Long May She Reign
Updated: Jul 24, 2020
Freya was going to escape. She was going to run away and become a scientist. And she was so close. She was almost finished her invention which would fund her new life away from everything she hated and help her obtain a life with other people like her. But when the solution to her inventions problem seemed right at her finger tips, she was forced into the position of Queen. Somehow, the twenty-third person in line for the thrown and became the first, when everyone at the newly deceased King’s birthday party is killed. Now she’s the heir to the throne and no one is more upset about it then she is.
“‘But you didn’t even present me with options,’ I said, pulling out of his grip. ‘You just decided for me, and people hate me for it. I would never have agreed to this if I knew. NEVER.’”
I absolutely loved this book. As studying in the sciences myself, I felt for Freya when she suddenly lost her dream of escaping and doing what she loved. One of my favorite things about Freya’s character is that she didn’t stop doing science just because she was forced into a position that traditionally didn't have anything to do with what she was interested in. She kept doing her best to apply how she would have solved scientific problems to how she wanted to solve the problems the kingdom was facing. She also used her skills of scientific reasoning to try to solve who murdered the entire line to the throne. I loved that fact that I was able to relate to the character as much as I did, and can see myself reading this over and over again.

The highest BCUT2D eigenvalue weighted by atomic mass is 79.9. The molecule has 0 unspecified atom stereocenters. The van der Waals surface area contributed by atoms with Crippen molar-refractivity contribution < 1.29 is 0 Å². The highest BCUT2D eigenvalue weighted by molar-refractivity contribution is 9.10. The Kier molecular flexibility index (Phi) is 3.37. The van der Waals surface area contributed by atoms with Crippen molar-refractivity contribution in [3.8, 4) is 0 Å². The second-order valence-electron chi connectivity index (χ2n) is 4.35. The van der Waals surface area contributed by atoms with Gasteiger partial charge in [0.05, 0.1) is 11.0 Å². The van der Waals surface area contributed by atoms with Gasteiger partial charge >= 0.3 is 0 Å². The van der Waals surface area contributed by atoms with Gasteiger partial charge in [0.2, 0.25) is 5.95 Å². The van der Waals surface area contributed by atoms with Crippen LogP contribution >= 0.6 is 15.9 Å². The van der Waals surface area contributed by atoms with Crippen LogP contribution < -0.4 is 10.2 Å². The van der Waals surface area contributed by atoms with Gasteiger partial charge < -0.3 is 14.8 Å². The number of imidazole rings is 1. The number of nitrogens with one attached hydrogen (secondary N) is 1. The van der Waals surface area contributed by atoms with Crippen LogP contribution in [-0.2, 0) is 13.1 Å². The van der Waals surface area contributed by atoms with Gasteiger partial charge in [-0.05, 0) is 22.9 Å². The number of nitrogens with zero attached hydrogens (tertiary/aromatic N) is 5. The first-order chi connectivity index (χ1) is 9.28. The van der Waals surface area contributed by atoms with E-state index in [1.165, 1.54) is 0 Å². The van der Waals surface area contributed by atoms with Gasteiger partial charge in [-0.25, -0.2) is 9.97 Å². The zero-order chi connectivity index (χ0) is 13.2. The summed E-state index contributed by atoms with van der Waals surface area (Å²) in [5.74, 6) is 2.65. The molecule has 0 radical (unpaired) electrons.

All in all, this book will remain among my favorites and I highly recommend it to anyone who loves to study science or even just like science in general.